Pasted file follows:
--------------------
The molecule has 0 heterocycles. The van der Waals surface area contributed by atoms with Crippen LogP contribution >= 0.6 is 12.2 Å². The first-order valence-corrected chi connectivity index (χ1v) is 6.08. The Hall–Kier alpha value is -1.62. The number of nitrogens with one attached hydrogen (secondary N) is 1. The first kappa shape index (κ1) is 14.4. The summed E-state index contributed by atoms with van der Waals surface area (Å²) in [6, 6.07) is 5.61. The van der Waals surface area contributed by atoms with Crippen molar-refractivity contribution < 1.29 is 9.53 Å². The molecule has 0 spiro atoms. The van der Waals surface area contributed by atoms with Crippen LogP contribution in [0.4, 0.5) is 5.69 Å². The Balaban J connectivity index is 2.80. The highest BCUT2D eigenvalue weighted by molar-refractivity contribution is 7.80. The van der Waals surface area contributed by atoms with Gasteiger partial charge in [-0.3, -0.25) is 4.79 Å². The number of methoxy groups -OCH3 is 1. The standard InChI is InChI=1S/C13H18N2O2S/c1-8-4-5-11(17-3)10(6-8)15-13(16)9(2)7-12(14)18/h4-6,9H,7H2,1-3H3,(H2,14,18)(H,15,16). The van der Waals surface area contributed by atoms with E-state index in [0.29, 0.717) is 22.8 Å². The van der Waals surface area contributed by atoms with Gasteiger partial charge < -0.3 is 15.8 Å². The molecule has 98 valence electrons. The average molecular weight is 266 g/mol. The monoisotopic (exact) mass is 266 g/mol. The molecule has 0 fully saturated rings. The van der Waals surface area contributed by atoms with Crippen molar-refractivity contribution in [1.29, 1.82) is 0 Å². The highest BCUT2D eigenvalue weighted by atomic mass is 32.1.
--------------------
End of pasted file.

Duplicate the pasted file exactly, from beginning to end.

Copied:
The molecule has 0 heterocycles. The van der Waals surface area contributed by atoms with Crippen LogP contribution >= 0.6 is 12.2 Å². The first-order valence-corrected chi connectivity index (χ1v) is 6.08. The Hall–Kier alpha value is -1.62. The number of nitrogens with one attached hydrogen (secondary N) is 1. The first kappa shape index (κ1) is 14.4. The summed E-state index contributed by atoms with van der Waals surface area (Å²) in [6, 6.07) is 5.61. The van der Waals surface area contributed by atoms with Crippen molar-refractivity contribution < 1.29 is 9.53 Å². The molecule has 0 spiro atoms. The van der Waals surface area contributed by atoms with Crippen LogP contribution in [0.4, 0.5) is 5.69 Å². The Balaban J connectivity index is 2.80. The highest BCUT2D eigenvalue weighted by molar-refractivity contribution is 7.80. The van der Waals surface area contributed by atoms with Gasteiger partial charge in [-0.3, -0.25) is 4.79 Å². The number of methoxy groups -OCH3 is 1. The standard InChI is InChI=1S/C13H18N2O2S/c1-8-4-5-11(17-3)10(6-8)15-13(16)9(2)7-12(14)18/h4-6,9H,7H2,1-3H3,(H2,14,18)(H,15,16). The van der Waals surface area contributed by atoms with E-state index in [0.29, 0.717) is 22.8 Å². The van der Waals surface area contributed by atoms with Gasteiger partial charge < -0.3 is 15.8 Å². The molecule has 98 valence electrons. The average molecular weight is 266 g/mol. The monoisotopic (exact) mass is 266 g/mol. The molecule has 0 fully saturated rings. The van der Waals surface area contributed by atoms with Crippen molar-refractivity contribution in [1.29, 1.82) is 0 Å². The highest BCUT2D eigenvalue weighted by atomic mass is 32.1.